Wilder ices Molina in ninth to retain WBC title

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Deontay WilderDeontay Wilder is a strong man, man.

In what was an exciting fight in front of a sold-out crowd at the Barlow Arena in Birmingham, Alabama, Wilder retained his WBC heavyweight title with a ninth-round knockout of a brave, resilient Eric Molina on Saturday evening.

Wilder knocked down Molina four times in the fight, with the conclusive counter right catching the former NABF champion flush, handing Wilder his 33rd knockout in 34 fights.

In the first round, both fighters were trying to feel each other out. Although Wilder was more active, he was showing a lot of caution while Molina was just as tentative.

In the second round, Molina asserted himself by throwing a variety of looping right hands and body shots. Wilder was landing the cleaner shots but was still fighting very cautiously, leaving many observers shocked and befuddled.

A majority had predicted Molina wouldn’t make it past the first round, including myself.

In the third, Molina delivered a wake-up call, a huge left hook which stunned Wilder momentarily, and perhaps left a chill in the spines of Wilder’s massive army on hand.

However, Wilder recovered to finish the round strong, but it was Molina who gained some fans in the process by standing tall and firm against the monster.

In the fourth round, Wilder, once again, was very patient. And like Robert Duvall in “Lonesome Dove,” the ‘Bronze Bomber’ seemed like he was intentionally coming up short to get Molina to get a little overconfident, thus making him a target for a big shot.

Wilder baited him and with Molina trapped in the corner, landed with a massive left hook that he never saw coming, knocking his man down for the first time in the fight.

Molina went down twice in the fifth round, and the fans let everyone know in Mississipi, who they were cheering for, with deafening yells of “Deontay, Deontay, Deontay,” throughout the arena.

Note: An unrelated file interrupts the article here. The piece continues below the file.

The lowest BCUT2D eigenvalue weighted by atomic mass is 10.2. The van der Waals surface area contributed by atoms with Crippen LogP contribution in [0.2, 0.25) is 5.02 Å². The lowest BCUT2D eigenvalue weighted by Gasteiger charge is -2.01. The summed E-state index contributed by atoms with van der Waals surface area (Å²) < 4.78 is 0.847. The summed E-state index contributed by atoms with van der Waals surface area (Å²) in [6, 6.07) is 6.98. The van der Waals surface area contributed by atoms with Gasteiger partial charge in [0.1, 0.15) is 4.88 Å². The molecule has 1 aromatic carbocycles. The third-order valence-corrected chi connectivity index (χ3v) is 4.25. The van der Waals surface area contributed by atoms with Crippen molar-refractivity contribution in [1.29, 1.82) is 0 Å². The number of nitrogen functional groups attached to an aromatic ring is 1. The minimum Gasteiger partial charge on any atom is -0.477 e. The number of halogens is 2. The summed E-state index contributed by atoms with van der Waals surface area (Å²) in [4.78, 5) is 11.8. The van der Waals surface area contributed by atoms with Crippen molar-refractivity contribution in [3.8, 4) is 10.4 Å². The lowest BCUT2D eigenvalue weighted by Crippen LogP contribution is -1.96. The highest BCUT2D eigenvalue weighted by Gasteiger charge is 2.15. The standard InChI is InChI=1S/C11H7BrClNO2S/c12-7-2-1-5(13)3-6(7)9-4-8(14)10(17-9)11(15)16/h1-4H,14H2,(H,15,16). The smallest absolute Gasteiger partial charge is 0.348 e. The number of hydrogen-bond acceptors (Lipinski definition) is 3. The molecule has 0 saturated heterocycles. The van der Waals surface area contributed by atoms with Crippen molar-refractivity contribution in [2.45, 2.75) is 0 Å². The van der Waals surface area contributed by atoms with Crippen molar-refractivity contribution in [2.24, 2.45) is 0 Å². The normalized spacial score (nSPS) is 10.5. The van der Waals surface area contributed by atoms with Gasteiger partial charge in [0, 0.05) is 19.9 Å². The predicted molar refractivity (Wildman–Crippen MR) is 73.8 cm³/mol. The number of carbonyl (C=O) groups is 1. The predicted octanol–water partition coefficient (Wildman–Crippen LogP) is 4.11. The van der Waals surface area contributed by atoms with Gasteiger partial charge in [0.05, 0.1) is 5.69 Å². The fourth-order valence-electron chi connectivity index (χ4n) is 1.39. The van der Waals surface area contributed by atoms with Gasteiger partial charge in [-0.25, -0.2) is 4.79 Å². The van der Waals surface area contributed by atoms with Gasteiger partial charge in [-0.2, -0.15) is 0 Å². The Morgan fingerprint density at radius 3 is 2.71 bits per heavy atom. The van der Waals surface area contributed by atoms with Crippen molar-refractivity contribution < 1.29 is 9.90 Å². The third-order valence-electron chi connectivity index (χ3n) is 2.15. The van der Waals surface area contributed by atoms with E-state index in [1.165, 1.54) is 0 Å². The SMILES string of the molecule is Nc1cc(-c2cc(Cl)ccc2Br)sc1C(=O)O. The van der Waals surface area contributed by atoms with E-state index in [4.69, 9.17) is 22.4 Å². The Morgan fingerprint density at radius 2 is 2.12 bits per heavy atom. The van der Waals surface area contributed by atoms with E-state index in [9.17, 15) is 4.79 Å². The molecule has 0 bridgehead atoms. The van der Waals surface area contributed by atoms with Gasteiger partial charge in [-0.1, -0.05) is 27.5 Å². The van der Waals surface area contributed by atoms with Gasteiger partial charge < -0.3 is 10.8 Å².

In the seventh round, Wilder began to walk down Molina, who withstood barrages to the head, but still had something left in his arsenal, and the Texan got some much-needed encouragement from his corner.

Molina’s corner told him that Wilder look tired, and it must have lit a fire inside his gut because he came out firing in the eighth.

Molina was able to get inside of Wilder and land some huge body shots while Wilder was unable to answer back.

This is a vulnerability for many tall fighters who have a long reach. Once a fighter takes away that advantage by getting on the inside, it’s very hard for the taller fighter to land anything of significance.

This was a big part of interim WBA World super-lightweight champion Jose Benavidez’s struggles on the ropes against Jorge Paez Jr.

An attempted duplication in the ninth turned out to be a disaster for Molina, who was caught with a BIG counter right hand and fell hard onto the canvas.

Referee Jack Reiss didn’t even bother to count and called Molina out.

It was Molina’s third loss of his career, and all have come by way of knockout.

For Deontay Wilder, he looked sturdy as usual but showed some vulnerabilities on defense that WBC mandatory challenger Alexander Povetkin could potentially expose.

At this moment in time, I don’t believe Wilder is completely ready to face Wladimir Klitschko, who holds the other three title belts in the division.

But his power would challenge the Ukrainian, who has been knocked out three times, but hasn’t lost since 2004 to Lamon Brewster.